Explanation Of Picture Of Sand Banks And Troughs - 30 June 2011

 2015-09-02 04:05 PM by

Picture 1– in this picture there is a very obvious trough very close to the beach where there is no evidence of white water and there is a little wave that has just come off the sand bank at the back. The left hand side of the picture shows that the trough is wider and in all probability gets wider and wider out of picture.

You will also find that this kind of formation tends to turn and flow out to sea which is what we would call a "hole" especially once the tide comes in. This picture is obviously a low tide picture. This trough on the inside of the bank will not have much water movement on the right hand side of the picture where it is at its narrowest, but as the waves roll in over the sand bank at the back, indicated by the white rolling water, they fill up this inside trough and the current would be going from the right hand side to the left hand side of this picture. As the volume increases going progressively left and out of picture, so that trough would get deeper forming a hole or rip going seaward. If you look at the top right hand side of the picture you will notice in between the last wave right at the back of the bank and approximately half way down the picture, an area where the wave is not rolling white but is almost trying to form, my guess is that if you go to the right hand side of the picture out of picture, you will find the same hole going seaward as I have just been describing on the extreme left hand side. On this particular beach the inshore current is obviously right to left and hence this almost continual succession of sandy points and bays down the beach with these little bays or troughs all going seaward. These become the holes on the high tide.

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Picture 2– shows two very distinct channels running parallel to the shore, with two distinct sand banks indicated by the white water. If one looks right at the back of the picture you will see the white water caused by waves breaking on a back bank and then you will see the distinct clearer water of a channel that one could certainly throw into, especially if you waded through the inside channel or trough and onto the first sand bank in the picture. If one were able to see a much bigger picture there would be a channel or hole on both the left and right hand side of the first sand bank which will only really show itself given the right wave action, but whenever water comes in over a sand bank into a deeper inside channel it has to go out somewhere. As I mentioned in the articles, a dead flat sea is going to reveal very little and an extremely rough one will just smother any chance of being able to read what lies underneath by watching how and when the waves break.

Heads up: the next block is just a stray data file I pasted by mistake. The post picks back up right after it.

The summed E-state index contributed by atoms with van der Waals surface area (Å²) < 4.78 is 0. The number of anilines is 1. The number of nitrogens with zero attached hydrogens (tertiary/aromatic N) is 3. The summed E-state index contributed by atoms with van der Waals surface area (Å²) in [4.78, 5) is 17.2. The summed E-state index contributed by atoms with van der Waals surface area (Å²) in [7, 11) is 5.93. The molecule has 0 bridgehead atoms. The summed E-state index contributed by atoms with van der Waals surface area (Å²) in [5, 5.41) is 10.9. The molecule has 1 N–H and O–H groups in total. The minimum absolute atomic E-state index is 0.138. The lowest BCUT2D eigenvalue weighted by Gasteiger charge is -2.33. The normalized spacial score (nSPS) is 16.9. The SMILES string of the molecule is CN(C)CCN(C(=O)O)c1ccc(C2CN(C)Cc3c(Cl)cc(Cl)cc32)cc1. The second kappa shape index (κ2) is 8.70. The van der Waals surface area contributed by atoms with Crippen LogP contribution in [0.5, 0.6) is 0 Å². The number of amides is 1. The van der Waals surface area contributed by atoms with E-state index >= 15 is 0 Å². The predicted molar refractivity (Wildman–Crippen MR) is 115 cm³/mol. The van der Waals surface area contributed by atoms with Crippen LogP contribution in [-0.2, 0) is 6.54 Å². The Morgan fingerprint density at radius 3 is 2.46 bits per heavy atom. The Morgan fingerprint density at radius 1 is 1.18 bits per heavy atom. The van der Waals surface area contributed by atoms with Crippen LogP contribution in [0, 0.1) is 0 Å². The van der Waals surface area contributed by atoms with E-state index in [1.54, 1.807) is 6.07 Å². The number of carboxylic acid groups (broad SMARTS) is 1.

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Picture 3- All three of these pictures were obviously taken on a low tide, but this one is very interesting because there is a definite little hole very close to the beach on the middle and left hand side of the picture, whereas on the right one can see the sand almost forming a little sandy point. This inside hole will definitely fill up on the high tide and be a good spot to fish. The interesting part is at the back where there is again evidence of two deeper channels with sand banks in between. You will notice right at the back of the picture on the right hand side there is a wave curling and foaming in the middle. Behind that there is white water (sand bank). Where it is curling and breaking, the wave has obviously passed through a deeper channel and formed a swell, which is now curling to break on a shallower bank. On the very left hand side about ¾ of the way up is another swell curling to break which too has obviously passed through a deeper section or channel, thus forming a swell (white water behind it) and now curling to break on the bank. On the same swell on the right hand side you will see white foam on the swell - obviously the remains of a bigger wave that has passed through and actually broke on the right hand side, indicating that the right hand side is shallower than the left hand side where there is no foam left on the water from the previous wave. These pictures are very interesting and it would have been fantastic to have had exactly the same picture taken on the high tide, a half way out tide, a low tide and a half way in tide. All four would have looked quite different, but bearing the state of the tide in mind, all four pictures should have revealed pretty much the same sort of information as these ones have. One must also take into
account that just one picture is nowhere near as reliable as when one sits and watches the wave action for five minutes or so.

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Below is all 3 pictures together

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